US inflation expectations: Implications for global markets

1/20/2021

The US Federal Reserve pumps out an endless stream of zero interest rate money to finance the Government’s deficit spending. The handouts make most American workers better off financially during the pandemic than before. Meanwhile, the stock market soars. Not bad for the worst pandemic in 100 years. What can possibly go wrong?

• US inflation expectations are rising rapidly and depressing the Dollar

• One component of inflationary expectations – the 10Y US Treasury yield – has also been rising rapidly, threatening to choke off the US equities rally

• Meanwhile US Dollar weakness will further undermine US stocks’ relative performance

What’s wrong with this picture? The US Federal Reserve pumps out an endless stream of zero interest rate money to finance the Government’s deficit spending. The handouts make most American workers better off financially during the pandemic than before. Meanwhile, the stock market soars. Not bad for the worst pandemic in 100 years. What can possibly go wrong?

American workers got paid more not working. As University of Chicago/Chicago Booth researchers found, three-quarters of US workers received more from unemployment insurance under the CARES Act than they did from wages alone when they were working. A study by the National Bureau of Economic Research (NBER) found that Federal welfare payments made under the CARES Act, when combined with state unemployment benefits meant that half of the eligible unemployed were last year entitled to total unemployment benefits that replaced at least 134 percent of their lost wages. Two-thirds were eligible for benefits larger than their lost earnings, and a fifth are eligible for benefits at least double their lost earnings. The Biden Administration will soon top up the US$600 welfare cheques to a total of US$2,000.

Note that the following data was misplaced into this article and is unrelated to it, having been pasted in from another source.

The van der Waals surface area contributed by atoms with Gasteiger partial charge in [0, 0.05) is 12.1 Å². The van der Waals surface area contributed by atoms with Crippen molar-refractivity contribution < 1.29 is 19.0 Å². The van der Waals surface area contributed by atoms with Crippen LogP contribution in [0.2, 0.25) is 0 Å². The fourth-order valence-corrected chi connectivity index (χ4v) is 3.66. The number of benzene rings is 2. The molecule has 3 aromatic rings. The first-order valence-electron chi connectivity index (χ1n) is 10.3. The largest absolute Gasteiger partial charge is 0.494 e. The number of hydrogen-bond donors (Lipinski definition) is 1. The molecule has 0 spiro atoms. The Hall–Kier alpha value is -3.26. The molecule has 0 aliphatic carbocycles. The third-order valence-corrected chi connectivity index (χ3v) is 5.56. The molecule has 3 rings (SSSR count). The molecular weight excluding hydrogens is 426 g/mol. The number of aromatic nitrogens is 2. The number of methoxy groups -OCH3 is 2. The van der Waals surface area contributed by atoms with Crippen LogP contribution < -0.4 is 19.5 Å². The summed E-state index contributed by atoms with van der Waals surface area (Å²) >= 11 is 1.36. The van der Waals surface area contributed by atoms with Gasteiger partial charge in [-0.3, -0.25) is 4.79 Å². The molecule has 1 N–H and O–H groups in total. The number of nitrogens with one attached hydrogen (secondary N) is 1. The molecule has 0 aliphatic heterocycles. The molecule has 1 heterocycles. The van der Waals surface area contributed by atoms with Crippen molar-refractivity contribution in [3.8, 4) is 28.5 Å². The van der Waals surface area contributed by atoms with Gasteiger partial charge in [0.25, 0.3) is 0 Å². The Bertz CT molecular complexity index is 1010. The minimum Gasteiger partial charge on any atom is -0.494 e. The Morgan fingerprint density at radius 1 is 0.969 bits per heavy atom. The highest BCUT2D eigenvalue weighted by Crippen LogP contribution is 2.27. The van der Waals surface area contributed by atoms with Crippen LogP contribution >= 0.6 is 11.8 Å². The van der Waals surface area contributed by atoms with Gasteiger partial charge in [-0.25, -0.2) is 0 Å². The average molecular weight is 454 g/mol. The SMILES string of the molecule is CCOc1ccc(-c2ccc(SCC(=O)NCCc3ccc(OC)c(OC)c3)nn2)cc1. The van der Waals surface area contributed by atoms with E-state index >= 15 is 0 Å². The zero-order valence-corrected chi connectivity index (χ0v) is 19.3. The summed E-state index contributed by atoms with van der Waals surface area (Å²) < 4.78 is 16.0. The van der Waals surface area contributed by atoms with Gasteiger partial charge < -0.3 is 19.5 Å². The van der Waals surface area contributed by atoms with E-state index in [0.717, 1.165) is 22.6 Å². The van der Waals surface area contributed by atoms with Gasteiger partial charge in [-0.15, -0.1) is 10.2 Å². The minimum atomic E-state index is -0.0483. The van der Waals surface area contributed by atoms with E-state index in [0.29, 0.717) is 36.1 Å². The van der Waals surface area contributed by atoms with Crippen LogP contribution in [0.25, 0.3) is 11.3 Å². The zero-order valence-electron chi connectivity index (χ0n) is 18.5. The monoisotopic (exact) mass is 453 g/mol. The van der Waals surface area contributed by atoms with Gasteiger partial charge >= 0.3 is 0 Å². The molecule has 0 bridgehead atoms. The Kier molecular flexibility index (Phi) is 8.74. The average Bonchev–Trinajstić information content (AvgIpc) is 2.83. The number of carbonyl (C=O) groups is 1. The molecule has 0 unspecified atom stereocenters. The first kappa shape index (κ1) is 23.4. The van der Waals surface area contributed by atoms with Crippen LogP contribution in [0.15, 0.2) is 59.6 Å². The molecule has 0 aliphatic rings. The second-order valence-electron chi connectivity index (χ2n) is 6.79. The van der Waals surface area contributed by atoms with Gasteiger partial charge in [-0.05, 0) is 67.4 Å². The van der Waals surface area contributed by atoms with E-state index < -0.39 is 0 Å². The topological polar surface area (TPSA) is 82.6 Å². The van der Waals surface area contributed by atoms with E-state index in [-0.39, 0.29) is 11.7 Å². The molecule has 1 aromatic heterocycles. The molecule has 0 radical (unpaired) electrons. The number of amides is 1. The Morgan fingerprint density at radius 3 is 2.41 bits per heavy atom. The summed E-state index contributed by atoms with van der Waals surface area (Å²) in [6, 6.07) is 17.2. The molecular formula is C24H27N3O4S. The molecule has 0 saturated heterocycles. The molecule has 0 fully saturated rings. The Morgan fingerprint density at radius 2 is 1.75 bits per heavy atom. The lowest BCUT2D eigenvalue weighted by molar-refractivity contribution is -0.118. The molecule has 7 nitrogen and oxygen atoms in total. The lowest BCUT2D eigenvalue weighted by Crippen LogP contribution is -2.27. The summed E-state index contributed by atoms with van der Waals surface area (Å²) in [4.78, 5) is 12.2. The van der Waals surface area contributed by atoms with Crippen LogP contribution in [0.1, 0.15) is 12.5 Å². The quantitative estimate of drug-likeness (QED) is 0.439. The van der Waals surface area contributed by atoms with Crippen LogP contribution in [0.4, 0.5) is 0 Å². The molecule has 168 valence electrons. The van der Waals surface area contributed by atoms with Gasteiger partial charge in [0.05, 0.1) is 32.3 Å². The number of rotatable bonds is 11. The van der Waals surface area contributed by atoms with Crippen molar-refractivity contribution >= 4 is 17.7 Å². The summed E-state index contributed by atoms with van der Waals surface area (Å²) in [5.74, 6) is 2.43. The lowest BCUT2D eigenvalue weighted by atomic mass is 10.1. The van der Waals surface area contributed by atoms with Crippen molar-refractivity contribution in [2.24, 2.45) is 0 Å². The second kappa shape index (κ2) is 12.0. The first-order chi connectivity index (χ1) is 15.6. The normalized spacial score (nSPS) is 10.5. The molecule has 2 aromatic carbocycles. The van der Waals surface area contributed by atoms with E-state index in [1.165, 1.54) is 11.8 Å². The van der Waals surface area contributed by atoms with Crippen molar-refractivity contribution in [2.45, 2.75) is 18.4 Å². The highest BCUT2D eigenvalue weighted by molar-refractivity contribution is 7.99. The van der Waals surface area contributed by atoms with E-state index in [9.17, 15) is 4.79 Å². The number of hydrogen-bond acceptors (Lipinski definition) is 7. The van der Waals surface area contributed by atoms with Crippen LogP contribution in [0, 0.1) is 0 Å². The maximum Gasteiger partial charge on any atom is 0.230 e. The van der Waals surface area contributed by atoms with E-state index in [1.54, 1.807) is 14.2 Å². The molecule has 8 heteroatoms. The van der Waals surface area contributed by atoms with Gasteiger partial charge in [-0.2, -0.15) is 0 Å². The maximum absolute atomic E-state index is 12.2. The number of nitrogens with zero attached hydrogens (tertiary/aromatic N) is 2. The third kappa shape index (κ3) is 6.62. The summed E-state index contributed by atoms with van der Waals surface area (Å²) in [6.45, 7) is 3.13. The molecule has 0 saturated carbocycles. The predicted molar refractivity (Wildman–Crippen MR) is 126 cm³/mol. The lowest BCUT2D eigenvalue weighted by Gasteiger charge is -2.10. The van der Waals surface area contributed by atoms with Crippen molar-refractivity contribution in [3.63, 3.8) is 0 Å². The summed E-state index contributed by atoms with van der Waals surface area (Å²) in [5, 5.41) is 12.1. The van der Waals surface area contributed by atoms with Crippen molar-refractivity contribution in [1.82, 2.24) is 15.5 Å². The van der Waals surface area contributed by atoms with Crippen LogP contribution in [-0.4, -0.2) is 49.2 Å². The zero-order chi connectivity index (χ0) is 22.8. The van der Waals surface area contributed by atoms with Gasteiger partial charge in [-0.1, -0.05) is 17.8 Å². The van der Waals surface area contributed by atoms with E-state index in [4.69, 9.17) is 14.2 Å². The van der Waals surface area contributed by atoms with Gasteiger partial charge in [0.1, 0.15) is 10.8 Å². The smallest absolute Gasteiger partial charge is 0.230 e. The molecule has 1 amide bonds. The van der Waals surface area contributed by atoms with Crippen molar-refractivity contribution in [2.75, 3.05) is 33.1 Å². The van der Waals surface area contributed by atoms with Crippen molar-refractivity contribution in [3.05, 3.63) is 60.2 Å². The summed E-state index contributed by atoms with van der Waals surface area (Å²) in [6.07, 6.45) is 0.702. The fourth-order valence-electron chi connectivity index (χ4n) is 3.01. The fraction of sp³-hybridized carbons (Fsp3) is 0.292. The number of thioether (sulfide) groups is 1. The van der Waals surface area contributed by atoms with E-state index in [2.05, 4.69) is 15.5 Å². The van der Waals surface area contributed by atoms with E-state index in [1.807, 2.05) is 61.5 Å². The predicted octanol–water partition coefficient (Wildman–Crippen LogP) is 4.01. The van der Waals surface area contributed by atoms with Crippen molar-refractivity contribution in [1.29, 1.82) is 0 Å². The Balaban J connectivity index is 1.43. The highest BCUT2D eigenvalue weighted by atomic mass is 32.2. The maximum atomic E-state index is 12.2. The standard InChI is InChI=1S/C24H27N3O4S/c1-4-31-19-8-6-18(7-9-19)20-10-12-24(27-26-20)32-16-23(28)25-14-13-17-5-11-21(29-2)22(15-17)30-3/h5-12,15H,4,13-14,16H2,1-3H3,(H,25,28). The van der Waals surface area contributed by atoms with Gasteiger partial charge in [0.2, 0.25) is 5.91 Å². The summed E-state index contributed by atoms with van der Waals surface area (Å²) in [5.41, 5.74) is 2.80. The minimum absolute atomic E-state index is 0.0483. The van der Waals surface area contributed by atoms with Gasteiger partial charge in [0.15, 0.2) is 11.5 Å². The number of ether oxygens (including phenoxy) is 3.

Where’s the lunch bill? Milton Friedman made famous the expression “there’s no such thing as a free lunch” in the title of his 1975 book. While compassion during a crisis is a good thing, Americans may be about to find that “lunch bill” tucked away in inflation and inflationary expectations.  

Broad inverse relationship between the trade-weighted US Dollar Index and US inflationary expectations. US inflationary expectations have risen quite markedly since March of last year (figure 1). Note there is a long inverse correlation between the Federal Reserve’s Trade Weighted Dollar Index and the US 10-year breakeven inflation rate (figure 2). Some media commentators have been watching the 10-year US Treasury yield for directions for the US Dollar. But clearer signposts may be found in US inflationary expectations as reflected by the US 10-year breakeven inflation rate, rather than in the 10-year US Treasury yield.

Rising US inflation expectations is undermining the Dollar. At a very general level, deflation can be supportive of the value of a currency, given that the currency buys more goods and services. There is something to that theory in the resilience of the JPY despite its stubbornly low economic growth rates. On the same logic, the reverse is also true, i.e., inflation reduces the value of a currency by diminishing the amount of goods and services the currency can buy.

What is the US 10-year breakeven inflation rate telling us?  The US 10-year breakeven inflation rate is the 10-year US Treasury yield minus the 10-year Treasury Inflation Protected Securities (TIPS) yield. In Treasury Inflation Protected Securities, both principal and coupon are inflation indexed.

If inflation is unchanged over the next 10-years, you should get pretty much the same total returns from holding a 10Y UST as you would from holding a 10Y TIPS.  Yet, if the market expects inflation to rise, it should logically be selling USTs and driving up the nominal 10Y yield, while buying TIPS, driving down the equivalent maturity TIPS yield. In the process, it drives up the spread between the 10Y UST yield minus the 10Y TIPS yield, resulting in that spread being used as an approximation of the market’s inflation expectations.